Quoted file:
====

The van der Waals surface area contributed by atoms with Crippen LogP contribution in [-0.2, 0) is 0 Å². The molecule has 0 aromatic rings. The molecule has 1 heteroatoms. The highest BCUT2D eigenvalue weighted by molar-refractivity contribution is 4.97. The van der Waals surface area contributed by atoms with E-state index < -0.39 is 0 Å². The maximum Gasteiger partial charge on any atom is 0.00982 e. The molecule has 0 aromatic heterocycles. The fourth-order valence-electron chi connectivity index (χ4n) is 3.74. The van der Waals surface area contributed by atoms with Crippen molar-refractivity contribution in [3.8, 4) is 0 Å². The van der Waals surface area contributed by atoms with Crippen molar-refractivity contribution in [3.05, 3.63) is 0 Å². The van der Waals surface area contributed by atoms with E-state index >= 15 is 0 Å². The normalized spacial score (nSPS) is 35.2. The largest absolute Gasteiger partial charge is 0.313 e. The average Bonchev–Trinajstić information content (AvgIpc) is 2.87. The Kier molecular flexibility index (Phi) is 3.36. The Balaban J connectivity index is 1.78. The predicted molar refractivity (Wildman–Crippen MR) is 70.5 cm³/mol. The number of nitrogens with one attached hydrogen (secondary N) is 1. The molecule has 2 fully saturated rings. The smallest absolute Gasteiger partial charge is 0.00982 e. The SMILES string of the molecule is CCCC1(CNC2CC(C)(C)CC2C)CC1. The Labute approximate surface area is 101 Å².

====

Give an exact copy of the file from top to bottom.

The van der Waals surface area contributed by atoms with Crippen LogP contribution in [-0.2, 0) is 0 Å². The molecule has 0 aromatic rings. The molecule has 1 heteroatoms. The highest BCUT2D eigenvalue weighted by molar-refractivity contribution is 4.97. The van der Waals surface area contributed by atoms with E-state index < -0.39 is 0 Å². The maximum Gasteiger partial charge on any atom is 0.00982 e. The molecule has 0 aromatic heterocycles. The fourth-order valence-electron chi connectivity index (χ4n) is 3.74. The van der Waals surface area contributed by atoms with Crippen molar-refractivity contribution in [3.8, 4) is 0 Å². The van der Waals surface area contributed by atoms with Crippen molar-refractivity contribution in [3.05, 3.63) is 0 Å². The van der Waals surface area contributed by atoms with E-state index >= 15 is 0 Å². The normalized spacial score (nSPS) is 35.2. The largest absolute Gasteiger partial charge is 0.313 e. The average Bonchev–Trinajstić information content (AvgIpc) is 2.87. The Kier molecular flexibility index (Phi) is 3.36. The Balaban J connectivity index is 1.78. The predicted molar refractivity (Wildman–Crippen MR) is 70.5 cm³/mol. The number of nitrogens with one attached hydrogen (secondary N) is 1. The molecule has 2 fully saturated rings. The smallest absolute Gasteiger partial charge is 0.00982 e. The SMILES string of the molecule is CCCC1(CNC2CC(C)(C)CC2C)CC1. The Labute approximate surface area is 101 Å².